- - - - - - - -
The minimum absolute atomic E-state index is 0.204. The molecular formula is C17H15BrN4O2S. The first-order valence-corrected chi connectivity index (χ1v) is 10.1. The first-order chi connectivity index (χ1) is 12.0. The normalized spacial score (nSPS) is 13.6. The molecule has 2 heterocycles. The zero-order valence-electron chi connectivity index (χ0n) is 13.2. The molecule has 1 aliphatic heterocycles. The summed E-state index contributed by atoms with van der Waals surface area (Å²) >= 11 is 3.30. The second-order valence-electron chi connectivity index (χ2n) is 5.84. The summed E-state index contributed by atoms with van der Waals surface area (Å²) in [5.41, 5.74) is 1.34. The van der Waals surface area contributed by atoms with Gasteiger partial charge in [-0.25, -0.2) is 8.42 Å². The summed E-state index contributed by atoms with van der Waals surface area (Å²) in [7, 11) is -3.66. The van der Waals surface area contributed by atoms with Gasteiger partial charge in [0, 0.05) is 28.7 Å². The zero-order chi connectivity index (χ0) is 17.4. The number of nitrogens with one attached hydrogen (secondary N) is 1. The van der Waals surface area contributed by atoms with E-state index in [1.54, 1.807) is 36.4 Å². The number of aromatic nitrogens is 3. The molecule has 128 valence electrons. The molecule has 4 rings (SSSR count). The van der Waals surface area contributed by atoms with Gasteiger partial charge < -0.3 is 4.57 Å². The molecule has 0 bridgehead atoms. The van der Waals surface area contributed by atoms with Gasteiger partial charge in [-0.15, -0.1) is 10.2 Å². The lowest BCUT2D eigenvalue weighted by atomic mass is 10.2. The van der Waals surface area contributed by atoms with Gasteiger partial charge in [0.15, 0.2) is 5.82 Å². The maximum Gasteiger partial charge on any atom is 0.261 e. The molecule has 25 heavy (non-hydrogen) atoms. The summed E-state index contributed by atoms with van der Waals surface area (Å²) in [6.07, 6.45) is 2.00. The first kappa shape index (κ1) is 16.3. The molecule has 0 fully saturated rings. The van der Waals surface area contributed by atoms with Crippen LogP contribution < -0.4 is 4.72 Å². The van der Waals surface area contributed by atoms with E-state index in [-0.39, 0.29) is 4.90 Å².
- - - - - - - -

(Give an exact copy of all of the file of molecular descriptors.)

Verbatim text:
The minimum absolute atomic E-state index is 0.204. The molecular formula is C17H15BrN4O2S. The first-order valence-corrected chi connectivity index (χ1v) is 10.1. The first-order chi connectivity index (χ1) is 12.0. The normalized spacial score (nSPS) is 13.6. The molecule has 2 heterocycles. The zero-order valence-electron chi connectivity index (χ0n) is 13.2. The molecule has 1 aliphatic heterocycles. The summed E-state index contributed by atoms with van der Waals surface area (Å²) >= 11 is 3.30. The second-order valence-electron chi connectivity index (χ2n) is 5.84. The summed E-state index contributed by atoms with van der Waals surface area (Å²) in [5.41, 5.74) is 1.34. The van der Waals surface area contributed by atoms with Gasteiger partial charge in [-0.25, -0.2) is 8.42 Å². The summed E-state index contributed by atoms with van der Waals surface area (Å²) in [7, 11) is -3.66. The van der Waals surface area contributed by atoms with Gasteiger partial charge in [0, 0.05) is 28.7 Å². The zero-order chi connectivity index (χ0) is 17.4. The number of nitrogens with one attached hydrogen (secondary N) is 1. The van der Waals surface area contributed by atoms with E-state index in [1.54, 1.807) is 36.4 Å². The number of aromatic nitrogens is 3. The molecule has 128 valence electrons. The molecule has 4 rings (SSSR count). The van der Waals surface area contributed by atoms with Gasteiger partial charge < -0.3 is 4.57 Å². The molecule has 0 bridgehead atoms. The van der Waals surface area contributed by atoms with Gasteiger partial charge in [-0.15, -0.1) is 10.2 Å². The lowest BCUT2D eigenvalue weighted by atomic mass is 10.2. The van der Waals surface area contributed by atoms with Gasteiger partial charge in [0.15, 0.2) is 5.82 Å². The maximum Gasteiger partial charge on any atom is 0.261 e. The molecule has 25 heavy (non-hydrogen) atoms. The summed E-state index contributed by atoms with van der Waals surface area (Å²) in [6.07, 6.45) is 2.00. The first kappa shape index (κ1) is 16.3. The molecule has 0 fully saturated rings. The van der Waals surface area contributed by atoms with Crippen LogP contribution < -0.4 is 4.72 Å². The van der Waals surface area contributed by atoms with E-state index in [-0.39, 0.29) is 4.90 Å².